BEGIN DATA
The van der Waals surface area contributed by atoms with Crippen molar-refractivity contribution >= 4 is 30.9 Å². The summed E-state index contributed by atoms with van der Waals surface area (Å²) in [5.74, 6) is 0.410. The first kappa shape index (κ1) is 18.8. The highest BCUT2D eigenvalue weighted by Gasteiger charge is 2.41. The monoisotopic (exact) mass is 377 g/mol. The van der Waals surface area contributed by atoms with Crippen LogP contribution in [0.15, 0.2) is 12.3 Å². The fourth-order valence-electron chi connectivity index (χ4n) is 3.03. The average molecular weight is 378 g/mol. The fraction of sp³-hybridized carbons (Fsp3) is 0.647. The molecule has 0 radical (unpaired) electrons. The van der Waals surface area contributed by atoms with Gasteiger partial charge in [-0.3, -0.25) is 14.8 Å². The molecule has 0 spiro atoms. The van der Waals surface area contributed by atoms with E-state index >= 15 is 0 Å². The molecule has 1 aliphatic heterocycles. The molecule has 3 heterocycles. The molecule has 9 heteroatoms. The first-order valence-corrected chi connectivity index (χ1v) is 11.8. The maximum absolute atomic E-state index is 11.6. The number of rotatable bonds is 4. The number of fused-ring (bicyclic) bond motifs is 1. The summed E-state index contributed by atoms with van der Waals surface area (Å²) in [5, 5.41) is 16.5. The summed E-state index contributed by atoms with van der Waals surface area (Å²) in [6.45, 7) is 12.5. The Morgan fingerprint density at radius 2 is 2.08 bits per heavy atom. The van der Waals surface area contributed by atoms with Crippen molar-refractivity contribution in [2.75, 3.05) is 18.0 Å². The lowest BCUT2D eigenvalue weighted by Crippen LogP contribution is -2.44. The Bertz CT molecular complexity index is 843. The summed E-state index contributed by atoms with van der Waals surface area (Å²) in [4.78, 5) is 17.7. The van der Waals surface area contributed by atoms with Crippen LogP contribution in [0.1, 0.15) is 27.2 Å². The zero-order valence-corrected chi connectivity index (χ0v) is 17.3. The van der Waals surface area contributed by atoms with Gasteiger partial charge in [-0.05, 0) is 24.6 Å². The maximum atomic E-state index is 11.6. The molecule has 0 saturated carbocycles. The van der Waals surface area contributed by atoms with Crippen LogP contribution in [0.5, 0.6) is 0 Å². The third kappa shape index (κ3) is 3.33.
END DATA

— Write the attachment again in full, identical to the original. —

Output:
The van der Waals surface area contributed by atoms with Crippen molar-refractivity contribution >= 4 is 30.9 Å². The summed E-state index contributed by atoms with van der Waals surface area (Å²) in [5.74, 6) is 0.410. The first kappa shape index (κ1) is 18.8. The highest BCUT2D eigenvalue weighted by Gasteiger charge is 2.41. The monoisotopic (exact) mass is 377 g/mol. The van der Waals surface area contributed by atoms with Crippen LogP contribution in [0.15, 0.2) is 12.3 Å². The fourth-order valence-electron chi connectivity index (χ4n) is 3.03. The average molecular weight is 378 g/mol. The fraction of sp³-hybridized carbons (Fsp3) is 0.647. The molecule has 0 radical (unpaired) electrons. The van der Waals surface area contributed by atoms with Gasteiger partial charge in [-0.3, -0.25) is 14.8 Å². The molecule has 0 spiro atoms. The van der Waals surface area contributed by atoms with E-state index >= 15 is 0 Å². The molecule has 1 aliphatic heterocycles. The molecule has 3 heterocycles. The molecule has 9 heteroatoms. The first-order valence-corrected chi connectivity index (χ1v) is 11.8. The maximum absolute atomic E-state index is 11.6. The number of rotatable bonds is 4. The number of fused-ring (bicyclic) bond motifs is 1. The summed E-state index contributed by atoms with van der Waals surface area (Å²) in [5, 5.41) is 16.5. The summed E-state index contributed by atoms with van der Waals surface area (Å²) in [6.45, 7) is 12.5. The Morgan fingerprint density at radius 2 is 2.08 bits per heavy atom. The van der Waals surface area contributed by atoms with Crippen molar-refractivity contribution in [2.75, 3.05) is 18.0 Å². The lowest BCUT2D eigenvalue weighted by Crippen LogP contribution is -2.44. The Bertz CT molecular complexity index is 843. The summed E-state index contributed by atoms with van der Waals surface area (Å²) in [4.78, 5) is 17.7. The van der Waals surface area contributed by atoms with Crippen LogP contribution in [0.1, 0.15) is 27.2 Å². The zero-order valence-corrected chi connectivity index (χ0v) is 17.3. The van der Waals surface area contributed by atoms with Gasteiger partial charge in [-0.05, 0) is 24.6 Å². The maximum atomic E-state index is 11.6. The molecule has 0 saturated carbocycles. The van der Waals surface area contributed by atoms with Crippen LogP contribution in [0.5, 0.6) is 0 Å². The third kappa shape index (κ3) is 3.33.